Audiovisual stimuli were dynamic angry, happy, and neutral virtual characters (avatars) combined with disyllabic pseudowords (angry, happy, or neutral prosody). Visual and auditory channels were combined in emotionally CON or INC fashion; the latter combined different auditory and visual emotions, e.g., a happy face with an angry pseudoword. Animated avatars were created with a 3D animation software package (Poser Pro, Smith Micro Software, CA, USA) and combined with the pseudowords using the incorporated Lip Synchronization Toolbox to assure lip and speech synchronization. The pseudowords followed German phonotactic rules and had no semantic content. Two female and two male avatars were associated with the voices of two male and two female speakers, with each avatar-voice combination being unique. Additionally, the avatars and the pseudowords were presented as visual-only and auditory-only stimuli, respectively. These stimuli have been validated and employed in a previous study (Klasen et al., 2011).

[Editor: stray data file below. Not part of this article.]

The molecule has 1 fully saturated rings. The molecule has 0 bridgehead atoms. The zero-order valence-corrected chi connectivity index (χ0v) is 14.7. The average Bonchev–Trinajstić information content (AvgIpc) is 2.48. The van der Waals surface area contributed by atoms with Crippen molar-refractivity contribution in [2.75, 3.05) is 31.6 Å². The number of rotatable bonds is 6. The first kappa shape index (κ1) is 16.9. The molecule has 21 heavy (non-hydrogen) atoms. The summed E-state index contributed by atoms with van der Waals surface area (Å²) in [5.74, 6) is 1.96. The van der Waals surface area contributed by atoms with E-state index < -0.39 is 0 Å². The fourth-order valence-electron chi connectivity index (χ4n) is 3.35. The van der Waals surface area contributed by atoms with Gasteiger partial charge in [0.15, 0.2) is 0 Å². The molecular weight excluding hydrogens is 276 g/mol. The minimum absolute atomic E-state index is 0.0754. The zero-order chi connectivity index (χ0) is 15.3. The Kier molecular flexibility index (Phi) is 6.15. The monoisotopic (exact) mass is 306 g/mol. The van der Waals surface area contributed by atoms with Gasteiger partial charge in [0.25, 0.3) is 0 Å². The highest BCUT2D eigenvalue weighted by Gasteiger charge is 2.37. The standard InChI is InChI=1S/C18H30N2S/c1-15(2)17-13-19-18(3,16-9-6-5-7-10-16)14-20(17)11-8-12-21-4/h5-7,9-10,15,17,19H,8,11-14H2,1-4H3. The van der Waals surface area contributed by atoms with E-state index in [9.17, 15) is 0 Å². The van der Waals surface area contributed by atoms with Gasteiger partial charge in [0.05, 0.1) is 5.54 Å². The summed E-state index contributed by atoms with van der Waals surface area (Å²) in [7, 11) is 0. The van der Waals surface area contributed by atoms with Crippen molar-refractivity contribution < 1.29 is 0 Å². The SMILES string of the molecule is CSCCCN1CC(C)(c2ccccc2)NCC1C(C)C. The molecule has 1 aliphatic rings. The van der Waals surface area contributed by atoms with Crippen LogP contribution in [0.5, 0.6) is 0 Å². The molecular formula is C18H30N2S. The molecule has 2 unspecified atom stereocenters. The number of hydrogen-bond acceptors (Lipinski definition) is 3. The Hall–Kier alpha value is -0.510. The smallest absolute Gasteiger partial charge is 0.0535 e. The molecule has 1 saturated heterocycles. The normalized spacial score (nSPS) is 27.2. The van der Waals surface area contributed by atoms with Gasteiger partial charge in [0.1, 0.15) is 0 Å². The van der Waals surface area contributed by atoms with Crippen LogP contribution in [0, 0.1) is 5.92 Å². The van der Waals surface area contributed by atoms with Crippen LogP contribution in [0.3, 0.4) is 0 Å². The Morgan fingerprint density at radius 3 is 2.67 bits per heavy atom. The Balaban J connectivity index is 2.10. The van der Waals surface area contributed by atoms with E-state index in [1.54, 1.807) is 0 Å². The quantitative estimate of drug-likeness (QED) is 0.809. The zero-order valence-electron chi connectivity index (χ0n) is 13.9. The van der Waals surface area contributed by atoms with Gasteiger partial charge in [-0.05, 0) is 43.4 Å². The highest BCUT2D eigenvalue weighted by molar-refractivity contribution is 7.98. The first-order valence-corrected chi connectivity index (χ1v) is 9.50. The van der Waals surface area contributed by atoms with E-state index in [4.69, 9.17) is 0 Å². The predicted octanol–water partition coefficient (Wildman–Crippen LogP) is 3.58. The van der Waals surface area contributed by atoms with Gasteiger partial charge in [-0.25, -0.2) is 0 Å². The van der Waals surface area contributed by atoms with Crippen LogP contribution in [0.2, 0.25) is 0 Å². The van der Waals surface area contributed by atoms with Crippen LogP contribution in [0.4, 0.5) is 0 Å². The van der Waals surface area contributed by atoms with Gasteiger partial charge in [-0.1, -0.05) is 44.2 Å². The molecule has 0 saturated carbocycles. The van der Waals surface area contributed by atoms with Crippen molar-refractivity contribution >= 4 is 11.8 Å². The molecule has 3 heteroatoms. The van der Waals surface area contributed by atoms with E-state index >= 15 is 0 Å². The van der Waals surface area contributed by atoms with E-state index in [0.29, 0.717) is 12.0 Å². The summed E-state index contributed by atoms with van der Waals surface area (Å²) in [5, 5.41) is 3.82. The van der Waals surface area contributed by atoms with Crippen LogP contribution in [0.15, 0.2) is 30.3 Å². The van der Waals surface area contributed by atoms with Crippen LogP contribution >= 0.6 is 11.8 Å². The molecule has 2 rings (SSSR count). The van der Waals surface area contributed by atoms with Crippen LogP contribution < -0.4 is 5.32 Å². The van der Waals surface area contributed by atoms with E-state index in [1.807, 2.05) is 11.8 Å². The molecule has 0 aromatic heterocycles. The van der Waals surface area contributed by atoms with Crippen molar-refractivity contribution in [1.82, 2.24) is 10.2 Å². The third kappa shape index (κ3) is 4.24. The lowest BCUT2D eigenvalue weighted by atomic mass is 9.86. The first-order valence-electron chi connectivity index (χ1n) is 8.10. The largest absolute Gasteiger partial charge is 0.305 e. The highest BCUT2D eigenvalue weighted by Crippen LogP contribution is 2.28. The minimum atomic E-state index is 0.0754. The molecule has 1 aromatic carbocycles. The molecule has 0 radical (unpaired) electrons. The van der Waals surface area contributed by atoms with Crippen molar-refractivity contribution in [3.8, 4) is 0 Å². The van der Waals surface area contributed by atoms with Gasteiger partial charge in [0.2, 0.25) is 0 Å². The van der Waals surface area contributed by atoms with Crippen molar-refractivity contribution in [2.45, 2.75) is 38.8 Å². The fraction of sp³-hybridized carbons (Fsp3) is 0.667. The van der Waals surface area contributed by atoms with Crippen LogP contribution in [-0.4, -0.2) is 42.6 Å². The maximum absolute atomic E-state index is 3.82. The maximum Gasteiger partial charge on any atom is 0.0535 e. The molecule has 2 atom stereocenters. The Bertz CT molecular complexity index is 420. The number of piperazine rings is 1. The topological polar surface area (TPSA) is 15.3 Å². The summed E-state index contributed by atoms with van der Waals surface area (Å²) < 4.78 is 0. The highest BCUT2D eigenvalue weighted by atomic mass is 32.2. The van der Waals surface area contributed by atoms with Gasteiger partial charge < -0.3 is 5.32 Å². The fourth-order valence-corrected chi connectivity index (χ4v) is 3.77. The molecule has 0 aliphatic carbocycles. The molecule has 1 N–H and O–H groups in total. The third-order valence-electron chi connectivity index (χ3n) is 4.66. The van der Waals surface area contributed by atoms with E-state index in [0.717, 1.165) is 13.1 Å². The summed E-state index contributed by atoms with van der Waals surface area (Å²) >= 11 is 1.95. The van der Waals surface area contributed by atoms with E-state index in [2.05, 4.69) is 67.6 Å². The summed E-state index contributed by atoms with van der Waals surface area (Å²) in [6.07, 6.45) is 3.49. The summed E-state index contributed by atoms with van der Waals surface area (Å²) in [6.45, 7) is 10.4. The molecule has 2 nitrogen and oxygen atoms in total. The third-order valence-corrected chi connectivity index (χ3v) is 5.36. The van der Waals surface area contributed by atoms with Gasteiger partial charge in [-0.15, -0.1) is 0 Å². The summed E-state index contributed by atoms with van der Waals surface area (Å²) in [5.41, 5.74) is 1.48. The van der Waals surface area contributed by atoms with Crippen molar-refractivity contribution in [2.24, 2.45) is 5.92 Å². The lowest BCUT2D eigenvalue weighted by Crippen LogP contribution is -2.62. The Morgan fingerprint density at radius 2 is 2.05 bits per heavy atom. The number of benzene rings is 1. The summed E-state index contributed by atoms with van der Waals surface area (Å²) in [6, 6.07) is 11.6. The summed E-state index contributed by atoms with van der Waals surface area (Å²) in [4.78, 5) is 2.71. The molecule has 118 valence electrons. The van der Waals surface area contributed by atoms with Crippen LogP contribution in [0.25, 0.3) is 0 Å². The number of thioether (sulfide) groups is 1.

Task and Procedure
All stimuli were displayed using Presentation software (Neurobehavioral Systems, Inc, Albany, California, USA). A hybrid fMRI design of blocks for modality and events for emotions was used. The stimuli were grouped in 32 blocks (8 auditory, 8 visual and 16 audiovisual blocks), separated by a jittered pause of 19–21 s duration. Each block contained 12 trials resulting in a total of 384 stimuli (96 auditory, 96 visual and 192 audiovisual, balanced for emotion and gender). Audiovisual blocks contained randomly distributed CON and INC stimuli. Blocks and trials in each block were presented in pseudo-randomized order.
Each trial started with a stimulus (1–1.2 s) followed by a decision phase (1 s) and a response phase (1 s), during which the participants had to rate the stimulus (delayed response design). The three different response options were displayed during stimulus and decision phase in a white color. The response phase was indicated by a change of colors to green (Figure 1) and the participants were instructed to rate the stimulus as a whole in the response phase as fast as possible. Responses were given by button pressing with index, middle and ring finger of the right hand.